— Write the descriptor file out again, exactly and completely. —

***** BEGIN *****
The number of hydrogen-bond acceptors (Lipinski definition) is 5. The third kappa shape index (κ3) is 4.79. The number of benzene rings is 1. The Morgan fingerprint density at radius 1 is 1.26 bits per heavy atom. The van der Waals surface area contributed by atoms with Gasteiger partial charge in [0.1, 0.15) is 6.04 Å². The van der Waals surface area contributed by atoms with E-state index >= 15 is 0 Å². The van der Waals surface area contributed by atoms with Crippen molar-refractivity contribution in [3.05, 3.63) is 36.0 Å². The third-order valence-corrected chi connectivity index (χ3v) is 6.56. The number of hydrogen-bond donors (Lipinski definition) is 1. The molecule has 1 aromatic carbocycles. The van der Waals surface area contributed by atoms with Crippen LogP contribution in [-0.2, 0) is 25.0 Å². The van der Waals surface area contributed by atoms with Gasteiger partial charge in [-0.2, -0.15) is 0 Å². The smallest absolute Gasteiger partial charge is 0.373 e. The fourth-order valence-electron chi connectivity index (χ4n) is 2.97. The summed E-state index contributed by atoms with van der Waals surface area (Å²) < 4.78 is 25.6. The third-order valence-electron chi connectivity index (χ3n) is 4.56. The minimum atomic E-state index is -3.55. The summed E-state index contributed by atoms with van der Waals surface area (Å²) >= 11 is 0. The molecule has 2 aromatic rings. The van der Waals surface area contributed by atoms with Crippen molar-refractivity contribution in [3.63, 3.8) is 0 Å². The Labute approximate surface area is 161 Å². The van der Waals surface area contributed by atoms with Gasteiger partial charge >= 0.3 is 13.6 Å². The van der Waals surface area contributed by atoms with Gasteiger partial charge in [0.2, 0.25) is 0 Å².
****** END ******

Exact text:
The number of hydrogen-bond acceptors (Lipinski definition) is 5. The third kappa shape index (κ3) is 4.79. The number of benzene rings is 1. The Morgan fingerprint density at radius 1 is 1.26 bits per heavy atom. The van der Waals surface area contributed by atoms with Gasteiger partial charge in [0.1, 0.15) is 6.04 Å². The van der Waals surface area contributed by atoms with E-state index >= 15 is 0 Å². The van der Waals surface area contributed by atoms with Crippen molar-refractivity contribution in [3.05, 3.63) is 36.0 Å². The third-order valence-corrected chi connectivity index (χ3v) is 6.56. The number of hydrogen-bond donors (Lipinski definition) is 1. The molecule has 1 aromatic carbocycles. The van der Waals surface area contributed by atoms with Crippen LogP contribution in [-0.2, 0) is 25.0 Å². The van der Waals surface area contributed by atoms with Gasteiger partial charge in [-0.2, -0.15) is 0 Å². The smallest absolute Gasteiger partial charge is 0.373 e. The fourth-order valence-electron chi connectivity index (χ4n) is 2.97. The summed E-state index contributed by atoms with van der Waals surface area (Å²) < 4.78 is 25.6. The third-order valence-electron chi connectivity index (χ3n) is 4.56. The minimum atomic E-state index is -3.55. The summed E-state index contributed by atoms with van der Waals surface area (Å²) >= 11 is 0. The molecule has 2 aromatic rings. The van der Waals surface area contributed by atoms with Crippen molar-refractivity contribution in [3.63, 3.8) is 0 Å². The Labute approximate surface area is 161 Å². The van der Waals surface area contributed by atoms with Gasteiger partial charge >= 0.3 is 13.6 Å². The van der Waals surface area contributed by atoms with Gasteiger partial charge in [0.2, 0.25) is 0 Å².